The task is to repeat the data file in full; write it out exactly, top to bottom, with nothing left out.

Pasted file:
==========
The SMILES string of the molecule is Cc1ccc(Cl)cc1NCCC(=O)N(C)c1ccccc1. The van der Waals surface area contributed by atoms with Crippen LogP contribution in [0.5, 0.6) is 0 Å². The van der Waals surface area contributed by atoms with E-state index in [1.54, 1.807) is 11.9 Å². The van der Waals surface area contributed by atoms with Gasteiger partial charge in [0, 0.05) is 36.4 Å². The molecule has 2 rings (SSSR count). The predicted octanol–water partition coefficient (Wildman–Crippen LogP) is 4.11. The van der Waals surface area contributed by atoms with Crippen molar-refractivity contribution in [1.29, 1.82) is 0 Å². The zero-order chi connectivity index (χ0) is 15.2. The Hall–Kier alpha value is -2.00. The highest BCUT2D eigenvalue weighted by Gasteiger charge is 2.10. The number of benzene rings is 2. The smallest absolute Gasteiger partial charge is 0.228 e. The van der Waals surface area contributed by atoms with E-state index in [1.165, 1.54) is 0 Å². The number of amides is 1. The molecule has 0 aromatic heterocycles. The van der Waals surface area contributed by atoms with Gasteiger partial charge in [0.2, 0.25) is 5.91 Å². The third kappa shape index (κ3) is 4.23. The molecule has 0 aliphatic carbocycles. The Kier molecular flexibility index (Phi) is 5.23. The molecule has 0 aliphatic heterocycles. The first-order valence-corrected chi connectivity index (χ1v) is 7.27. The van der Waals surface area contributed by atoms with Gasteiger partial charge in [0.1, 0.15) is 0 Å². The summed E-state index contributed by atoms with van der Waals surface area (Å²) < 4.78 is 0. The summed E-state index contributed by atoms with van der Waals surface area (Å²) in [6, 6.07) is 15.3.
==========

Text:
The SMILES string of the molecule is Cc1ccc(Cl)cc1NCCC(=O)N(C)c1ccccc1. The van der Waals surface area contributed by atoms with Crippen LogP contribution in [0.5, 0.6) is 0 Å². The van der Waals surface area contributed by atoms with E-state index in [1.54, 1.807) is 11.9 Å². The van der Waals surface area contributed by atoms with Gasteiger partial charge in [0, 0.05) is 36.4 Å². The molecule has 2 rings (SSSR count). The predicted octanol–water partition coefficient (Wildman–Crippen LogP) is 4.11. The van der Waals surface area contributed by atoms with Crippen molar-refractivity contribution in [1.29, 1.82) is 0 Å². The zero-order chi connectivity index (χ0) is 15.2. The Hall–Kier alpha value is -2.00. The highest BCUT2D eigenvalue weighted by Gasteiger charge is 2.10. The number of benzene rings is 2. The smallest absolute Gasteiger partial charge is 0.228 e. The van der Waals surface area contributed by atoms with E-state index in [1.165, 1.54) is 0 Å². The number of amides is 1. The molecule has 0 aromatic heterocycles. The van der Waals surface area contributed by atoms with Gasteiger partial charge in [0.2, 0.25) is 5.91 Å². The third kappa shape index (κ3) is 4.23. The molecule has 0 aliphatic carbocycles. The Kier molecular flexibility index (Phi) is 5.23. The molecule has 0 aliphatic heterocycles. The first-order valence-corrected chi connectivity index (χ1v) is 7.27. The van der Waals surface area contributed by atoms with Gasteiger partial charge in [0.1, 0.15) is 0 Å². The summed E-state index contributed by atoms with van der Waals surface area (Å²) < 4.78 is 0. The summed E-state index contributed by atoms with van der Waals surface area (Å²) in [6, 6.07) is 15.3.